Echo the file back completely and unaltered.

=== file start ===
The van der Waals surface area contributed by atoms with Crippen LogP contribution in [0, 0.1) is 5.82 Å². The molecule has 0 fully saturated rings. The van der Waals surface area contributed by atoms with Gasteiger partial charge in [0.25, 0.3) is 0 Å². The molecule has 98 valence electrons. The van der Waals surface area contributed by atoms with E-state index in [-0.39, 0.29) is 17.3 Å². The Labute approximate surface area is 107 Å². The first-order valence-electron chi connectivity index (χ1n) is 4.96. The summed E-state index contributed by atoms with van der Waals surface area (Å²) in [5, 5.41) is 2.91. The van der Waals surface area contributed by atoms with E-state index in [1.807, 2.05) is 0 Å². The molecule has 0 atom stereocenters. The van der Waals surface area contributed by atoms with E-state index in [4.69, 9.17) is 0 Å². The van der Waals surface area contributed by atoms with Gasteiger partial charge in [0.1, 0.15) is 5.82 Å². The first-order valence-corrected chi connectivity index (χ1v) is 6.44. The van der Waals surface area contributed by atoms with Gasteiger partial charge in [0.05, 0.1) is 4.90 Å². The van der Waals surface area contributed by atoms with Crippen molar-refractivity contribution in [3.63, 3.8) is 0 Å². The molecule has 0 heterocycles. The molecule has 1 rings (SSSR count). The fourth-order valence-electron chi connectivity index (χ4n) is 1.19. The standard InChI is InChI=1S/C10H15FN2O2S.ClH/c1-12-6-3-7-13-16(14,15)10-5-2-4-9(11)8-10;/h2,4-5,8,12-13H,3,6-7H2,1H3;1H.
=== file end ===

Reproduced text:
The van der Waals surface area contributed by atoms with Crippen LogP contribution in [0, 0.1) is 5.82 Å². The molecule has 0 fully saturated rings. The van der Waals surface area contributed by atoms with Gasteiger partial charge in [0.25, 0.3) is 0 Å². The molecule has 98 valence electrons. The van der Waals surface area contributed by atoms with E-state index in [-0.39, 0.29) is 17.3 Å². The Labute approximate surface area is 107 Å². The first-order valence-electron chi connectivity index (χ1n) is 4.96. The summed E-state index contributed by atoms with van der Waals surface area (Å²) in [5, 5.41) is 2.91. The van der Waals surface area contributed by atoms with E-state index in [1.807, 2.05) is 0 Å². The molecule has 0 atom stereocenters. The van der Waals surface area contributed by atoms with E-state index in [4.69, 9.17) is 0 Å². The van der Waals surface area contributed by atoms with Gasteiger partial charge in [0.1, 0.15) is 5.82 Å². The first-order valence-corrected chi connectivity index (χ1v) is 6.44. The van der Waals surface area contributed by atoms with Gasteiger partial charge in [0.05, 0.1) is 4.90 Å². The van der Waals surface area contributed by atoms with Crippen molar-refractivity contribution in [3.63, 3.8) is 0 Å². The molecule has 0 heterocycles. The molecule has 1 rings (SSSR count). The fourth-order valence-electron chi connectivity index (χ4n) is 1.19. The standard InChI is InChI=1S/C10H15FN2O2S.ClH/c1-12-6-3-7-13-16(14,15)10-5-2-4-9(11)8-10;/h2,4-5,8,12-13H,3,6-7H2,1H3;1H.